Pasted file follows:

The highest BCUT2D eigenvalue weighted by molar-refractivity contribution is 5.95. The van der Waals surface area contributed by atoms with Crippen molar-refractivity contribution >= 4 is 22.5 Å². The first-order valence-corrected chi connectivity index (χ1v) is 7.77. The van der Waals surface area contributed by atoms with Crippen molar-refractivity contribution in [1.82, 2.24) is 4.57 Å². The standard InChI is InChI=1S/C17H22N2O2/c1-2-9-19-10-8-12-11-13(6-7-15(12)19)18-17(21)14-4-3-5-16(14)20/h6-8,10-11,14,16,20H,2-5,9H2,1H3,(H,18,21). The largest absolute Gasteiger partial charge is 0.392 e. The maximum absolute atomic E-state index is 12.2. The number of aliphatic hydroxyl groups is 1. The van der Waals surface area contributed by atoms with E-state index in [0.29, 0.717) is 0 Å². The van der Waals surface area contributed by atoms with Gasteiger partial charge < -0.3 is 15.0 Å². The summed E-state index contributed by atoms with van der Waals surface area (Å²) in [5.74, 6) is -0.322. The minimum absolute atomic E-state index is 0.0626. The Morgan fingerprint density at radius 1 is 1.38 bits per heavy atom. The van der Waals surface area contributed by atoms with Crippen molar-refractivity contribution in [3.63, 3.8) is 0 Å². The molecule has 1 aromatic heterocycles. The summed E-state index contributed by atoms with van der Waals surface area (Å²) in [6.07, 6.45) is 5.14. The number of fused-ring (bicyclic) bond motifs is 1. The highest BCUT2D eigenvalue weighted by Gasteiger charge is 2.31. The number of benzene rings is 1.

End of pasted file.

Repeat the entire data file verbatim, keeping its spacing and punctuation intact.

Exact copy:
The highest BCUT2D eigenvalue weighted by molar-refractivity contribution is 5.95. The van der Waals surface area contributed by atoms with Crippen molar-refractivity contribution >= 4 is 22.5 Å². The first-order valence-corrected chi connectivity index (χ1v) is 7.77. The van der Waals surface area contributed by atoms with Crippen molar-refractivity contribution in [1.82, 2.24) is 4.57 Å². The standard InChI is InChI=1S/C17H22N2O2/c1-2-9-19-10-8-12-11-13(6-7-15(12)19)18-17(21)14-4-3-5-16(14)20/h6-8,10-11,14,16,20H,2-5,9H2,1H3,(H,18,21). The largest absolute Gasteiger partial charge is 0.392 e. The maximum absolute atomic E-state index is 12.2. The number of aliphatic hydroxyl groups is 1. The van der Waals surface area contributed by atoms with E-state index in [0.29, 0.717) is 0 Å². The van der Waals surface area contributed by atoms with Gasteiger partial charge < -0.3 is 15.0 Å². The summed E-state index contributed by atoms with van der Waals surface area (Å²) in [5.74, 6) is -0.322. The minimum absolute atomic E-state index is 0.0626. The Morgan fingerprint density at radius 1 is 1.38 bits per heavy atom. The van der Waals surface area contributed by atoms with Crippen molar-refractivity contribution in [3.63, 3.8) is 0 Å². The molecule has 1 aromatic heterocycles. The summed E-state index contributed by atoms with van der Waals surface area (Å²) in [6.07, 6.45) is 5.14. The number of fused-ring (bicyclic) bond motifs is 1. The highest BCUT2D eigenvalue weighted by Gasteiger charge is 2.31. The number of benzene rings is 1.